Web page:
Podcasting today stirs up memories of the crazy speculation during the dot com boom in the 90’s, when vast amounts of venture capitalist dollars were thrown at wacky entrepreneurs who didn’t have a clue how to turn a profit.
As podcast consultant Steve Goldstein said recently about our industry: “The velocity at which this has shifted to a business of acquisitions and aggregation by big players is head spinning.”
The current podcast trend won’t end soon. Giant tech and media companies are still playing catch-up, chasing the growing audience. They will be pouring in a lot more money in 2020 and beyond.
But it’s a crap shoot with a lot of pain. Most large investments in podcasting will chase projects that fail to win a large or loyal audience.
So, with this in mind, here are seven reasons why good podcasts fail at being great:
- They’re Too Long. The average one-way commute time in the United States is 26.1 minutes, according to the U.S. Census Bureau. Why ask your listeners to come back and finish the episode later in the day? If you have great stories to share, serve up more shows. One podcast fan told me: “My drive home from work is half-an-hour. When I pull into my driveway, I want the episode to be over.”
- Most podcasts don’t leave you wanting more. Frequently, your listeners aren’t as in love with the content as you are. Producers who have spent many hours listening to their audio need a fresh pair of ears: A ruthless editor who goes through and knocks out repetitive or redundant thoughts and phrases. When making podcasts, always remember that a listener’s time is precious.
- They fail the 30 second test. Make the urgent case for why listeners who stumbled upon your show should listen. Do it right at the start of the show. Each episode should have something interesting, funny or surprising within the first 30 seconds.
- Your Host Has Zero personality. This is an intimate, informal medium. Listeners have a deep connection with their favorite podcasters, but too often, compelling interviews and fascinating stories are served up as sound-bites without questions or input from a compelling, trusted host.
- There’s Too much noise. Who wrote the memo that said every interesting thought or podcast plot twist has to be accompanied by music? Too often a tinkling piano or sad notes from a violin are a distraction to the narrative. Ambient sound or clips from old newscasts have their place, but they are being used too frequently by many podcasters. Far too often, noise stretches 25 minutes of information into a 40 minute episode.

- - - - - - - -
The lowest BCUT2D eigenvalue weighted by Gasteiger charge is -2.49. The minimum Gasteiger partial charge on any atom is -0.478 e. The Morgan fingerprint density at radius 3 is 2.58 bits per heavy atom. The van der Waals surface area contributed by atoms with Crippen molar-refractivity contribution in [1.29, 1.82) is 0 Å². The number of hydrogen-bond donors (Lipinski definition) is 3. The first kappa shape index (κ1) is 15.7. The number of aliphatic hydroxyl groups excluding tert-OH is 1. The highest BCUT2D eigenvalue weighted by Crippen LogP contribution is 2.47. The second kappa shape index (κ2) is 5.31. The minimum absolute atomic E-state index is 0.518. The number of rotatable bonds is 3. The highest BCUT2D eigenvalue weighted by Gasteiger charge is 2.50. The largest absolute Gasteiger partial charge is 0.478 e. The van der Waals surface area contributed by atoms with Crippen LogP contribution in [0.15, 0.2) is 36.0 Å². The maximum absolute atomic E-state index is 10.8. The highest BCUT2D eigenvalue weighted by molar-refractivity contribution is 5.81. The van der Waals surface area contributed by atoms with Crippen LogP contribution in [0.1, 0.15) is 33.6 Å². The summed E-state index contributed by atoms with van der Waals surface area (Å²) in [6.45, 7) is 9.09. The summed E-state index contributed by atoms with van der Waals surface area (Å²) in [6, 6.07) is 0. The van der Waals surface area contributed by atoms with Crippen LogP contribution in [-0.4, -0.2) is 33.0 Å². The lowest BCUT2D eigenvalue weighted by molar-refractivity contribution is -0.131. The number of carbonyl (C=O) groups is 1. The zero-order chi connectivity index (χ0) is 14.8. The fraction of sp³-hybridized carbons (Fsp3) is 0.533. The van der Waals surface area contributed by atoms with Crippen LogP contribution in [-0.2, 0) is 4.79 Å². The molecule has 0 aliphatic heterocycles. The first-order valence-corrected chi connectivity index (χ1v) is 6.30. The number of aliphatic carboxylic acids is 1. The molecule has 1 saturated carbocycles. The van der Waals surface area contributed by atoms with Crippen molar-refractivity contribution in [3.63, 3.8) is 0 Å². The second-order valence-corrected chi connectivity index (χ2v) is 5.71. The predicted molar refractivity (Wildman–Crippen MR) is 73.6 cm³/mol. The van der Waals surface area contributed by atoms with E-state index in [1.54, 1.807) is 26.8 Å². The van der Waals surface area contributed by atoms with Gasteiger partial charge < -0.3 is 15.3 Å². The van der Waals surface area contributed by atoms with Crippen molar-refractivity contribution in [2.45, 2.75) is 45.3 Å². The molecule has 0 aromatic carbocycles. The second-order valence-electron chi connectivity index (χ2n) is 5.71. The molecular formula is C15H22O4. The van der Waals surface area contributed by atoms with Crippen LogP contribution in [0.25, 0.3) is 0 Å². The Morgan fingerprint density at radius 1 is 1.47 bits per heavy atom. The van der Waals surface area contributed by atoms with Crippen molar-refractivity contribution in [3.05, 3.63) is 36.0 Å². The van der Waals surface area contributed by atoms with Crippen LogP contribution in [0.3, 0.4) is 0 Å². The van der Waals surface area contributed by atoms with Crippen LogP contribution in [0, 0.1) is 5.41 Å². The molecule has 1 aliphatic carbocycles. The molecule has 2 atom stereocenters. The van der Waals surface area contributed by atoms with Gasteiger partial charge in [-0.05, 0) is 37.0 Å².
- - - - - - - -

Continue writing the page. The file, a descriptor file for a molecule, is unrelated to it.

- No audience involvement. Live shows are a great way to build a fan base, but they’re not the only way. Loyal listeners want to feel loved. Ask them for their ideas. Offer swag. Even if your show is made by a big media company, invite your crowd to support you on Patreon or some other fundraising site.
- You Never Answered Question One. When launching our first podcast nearly five years ago, I failed on this one! We never seriously considered the question that all producers should ask before they make their first show: Who is your target audience, and how do you find them?
More than ever, smart and highly skilled producers, audio engineers, journalists, writers, dramatists and comedians are jumping into podcasting. Our medium is bursting with talent and ideas. But almost all of us can be better at our ultimate goal: forging a true connection with our audience, one listener at a time.
Richard Davies is a podcast narrator, producer and content consultant. He is executive producer and co-host of the weekly solutions journalism podcast, “How Do We Fix It?”.
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